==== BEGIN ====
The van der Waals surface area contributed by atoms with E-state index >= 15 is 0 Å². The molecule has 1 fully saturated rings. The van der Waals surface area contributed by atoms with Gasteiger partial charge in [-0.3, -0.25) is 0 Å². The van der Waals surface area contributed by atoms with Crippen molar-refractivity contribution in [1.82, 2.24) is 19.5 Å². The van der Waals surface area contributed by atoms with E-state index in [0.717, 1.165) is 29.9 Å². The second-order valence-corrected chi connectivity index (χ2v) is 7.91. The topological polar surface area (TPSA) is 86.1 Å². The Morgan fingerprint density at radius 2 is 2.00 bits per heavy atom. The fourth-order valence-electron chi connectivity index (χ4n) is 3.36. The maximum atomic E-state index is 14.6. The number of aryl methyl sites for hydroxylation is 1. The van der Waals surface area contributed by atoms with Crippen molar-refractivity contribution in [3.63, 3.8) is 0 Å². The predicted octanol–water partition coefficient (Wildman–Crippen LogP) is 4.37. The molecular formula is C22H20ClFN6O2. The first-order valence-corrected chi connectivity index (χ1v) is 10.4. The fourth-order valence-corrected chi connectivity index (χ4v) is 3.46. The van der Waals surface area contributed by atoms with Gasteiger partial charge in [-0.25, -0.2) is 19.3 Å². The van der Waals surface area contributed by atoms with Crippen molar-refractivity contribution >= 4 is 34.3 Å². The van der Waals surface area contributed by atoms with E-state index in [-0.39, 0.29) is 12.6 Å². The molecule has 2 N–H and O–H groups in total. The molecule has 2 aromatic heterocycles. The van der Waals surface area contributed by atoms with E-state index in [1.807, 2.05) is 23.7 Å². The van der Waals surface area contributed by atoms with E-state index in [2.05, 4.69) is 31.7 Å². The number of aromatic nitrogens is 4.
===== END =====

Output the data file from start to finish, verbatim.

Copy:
The van der Waals surface area contributed by atoms with E-state index >= 15 is 0 Å². The molecule has 1 fully saturated rings. The van der Waals surface area contributed by atoms with Gasteiger partial charge in [-0.3, -0.25) is 0 Å². The van der Waals surface area contributed by atoms with Crippen molar-refractivity contribution in [1.82, 2.24) is 19.5 Å². The van der Waals surface area contributed by atoms with E-state index in [0.717, 1.165) is 29.9 Å². The second-order valence-corrected chi connectivity index (χ2v) is 7.91. The topological polar surface area (TPSA) is 86.1 Å². The Morgan fingerprint density at radius 2 is 2.00 bits per heavy atom. The fourth-order valence-electron chi connectivity index (χ4n) is 3.36. The maximum atomic E-state index is 14.6. The number of aryl methyl sites for hydroxylation is 1. The van der Waals surface area contributed by atoms with Crippen molar-refractivity contribution in [3.63, 3.8) is 0 Å². The predicted octanol–water partition coefficient (Wildman–Crippen LogP) is 4.37. The molecular formula is C22H20ClFN6O2. The first-order valence-corrected chi connectivity index (χ1v) is 10.4. The fourth-order valence-corrected chi connectivity index (χ4v) is 3.46. The van der Waals surface area contributed by atoms with Gasteiger partial charge in [-0.25, -0.2) is 19.3 Å². The van der Waals surface area contributed by atoms with Crippen molar-refractivity contribution >= 4 is 34.3 Å². The van der Waals surface area contributed by atoms with E-state index in [-0.39, 0.29) is 12.6 Å². The molecule has 2 N–H and O–H groups in total. The molecule has 2 aromatic heterocycles. The van der Waals surface area contributed by atoms with E-state index in [1.807, 2.05) is 23.7 Å². The van der Waals surface area contributed by atoms with E-state index in [2.05, 4.69) is 31.7 Å². The number of aromatic nitrogens is 4.